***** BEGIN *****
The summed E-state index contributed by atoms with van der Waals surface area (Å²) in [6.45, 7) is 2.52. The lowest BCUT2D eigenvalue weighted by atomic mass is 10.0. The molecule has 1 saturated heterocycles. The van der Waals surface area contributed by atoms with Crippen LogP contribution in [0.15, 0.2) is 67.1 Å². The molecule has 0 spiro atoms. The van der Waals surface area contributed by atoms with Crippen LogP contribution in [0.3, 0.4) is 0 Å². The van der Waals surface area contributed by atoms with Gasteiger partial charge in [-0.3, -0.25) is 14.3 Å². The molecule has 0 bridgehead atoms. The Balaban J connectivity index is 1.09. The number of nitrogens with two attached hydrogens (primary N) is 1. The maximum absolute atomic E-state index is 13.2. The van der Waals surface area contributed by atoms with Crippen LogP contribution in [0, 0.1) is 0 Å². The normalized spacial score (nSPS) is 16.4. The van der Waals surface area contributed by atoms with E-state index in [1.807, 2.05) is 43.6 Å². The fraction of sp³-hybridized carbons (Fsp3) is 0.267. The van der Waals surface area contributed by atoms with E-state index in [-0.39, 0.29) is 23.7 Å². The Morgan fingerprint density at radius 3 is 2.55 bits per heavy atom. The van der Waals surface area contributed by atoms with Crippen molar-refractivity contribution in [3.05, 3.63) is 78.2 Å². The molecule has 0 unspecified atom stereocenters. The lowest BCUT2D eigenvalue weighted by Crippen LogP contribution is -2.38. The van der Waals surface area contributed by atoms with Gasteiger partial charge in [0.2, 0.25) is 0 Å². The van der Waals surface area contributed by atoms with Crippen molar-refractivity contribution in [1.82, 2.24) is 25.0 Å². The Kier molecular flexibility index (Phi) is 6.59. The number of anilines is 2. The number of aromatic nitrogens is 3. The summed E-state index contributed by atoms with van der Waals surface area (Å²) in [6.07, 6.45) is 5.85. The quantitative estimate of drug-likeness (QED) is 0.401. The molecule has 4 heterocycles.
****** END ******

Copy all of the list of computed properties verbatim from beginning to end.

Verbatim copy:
The summed E-state index contributed by atoms with van der Waals surface area (Å²) in [6.45, 7) is 2.52. The lowest BCUT2D eigenvalue weighted by atomic mass is 10.0. The molecule has 1 saturated heterocycles. The van der Waals surface area contributed by atoms with Crippen LogP contribution in [0.15, 0.2) is 67.1 Å². The molecule has 0 spiro atoms. The van der Waals surface area contributed by atoms with Crippen LogP contribution in [0.3, 0.4) is 0 Å². The van der Waals surface area contributed by atoms with Gasteiger partial charge in [-0.3, -0.25) is 14.3 Å². The molecule has 0 bridgehead atoms. The Balaban J connectivity index is 1.09. The number of nitrogens with two attached hydrogens (primary N) is 1. The maximum absolute atomic E-state index is 13.2. The van der Waals surface area contributed by atoms with Crippen LogP contribution in [0, 0.1) is 0 Å². The normalized spacial score (nSPS) is 16.4. The van der Waals surface area contributed by atoms with E-state index in [1.807, 2.05) is 43.6 Å². The fraction of sp³-hybridized carbons (Fsp3) is 0.267. The van der Waals surface area contributed by atoms with E-state index in [-0.39, 0.29) is 23.7 Å². The Morgan fingerprint density at radius 3 is 2.55 bits per heavy atom. The van der Waals surface area contributed by atoms with Crippen molar-refractivity contribution in [3.05, 3.63) is 78.2 Å². The molecule has 0 unspecified atom stereocenters. The lowest BCUT2D eigenvalue weighted by Crippen LogP contribution is -2.38. The van der Waals surface area contributed by atoms with Gasteiger partial charge in [0.2, 0.25) is 0 Å². The van der Waals surface area contributed by atoms with Crippen molar-refractivity contribution in [1.82, 2.24) is 25.0 Å². The Kier molecular flexibility index (Phi) is 6.59. The number of anilines is 2. The number of aromatic nitrogens is 3. The summed E-state index contributed by atoms with van der Waals surface area (Å²) in [6.07, 6.45) is 5.85. The quantitative estimate of drug-likeness (QED) is 0.401. The molecule has 4 heterocycles.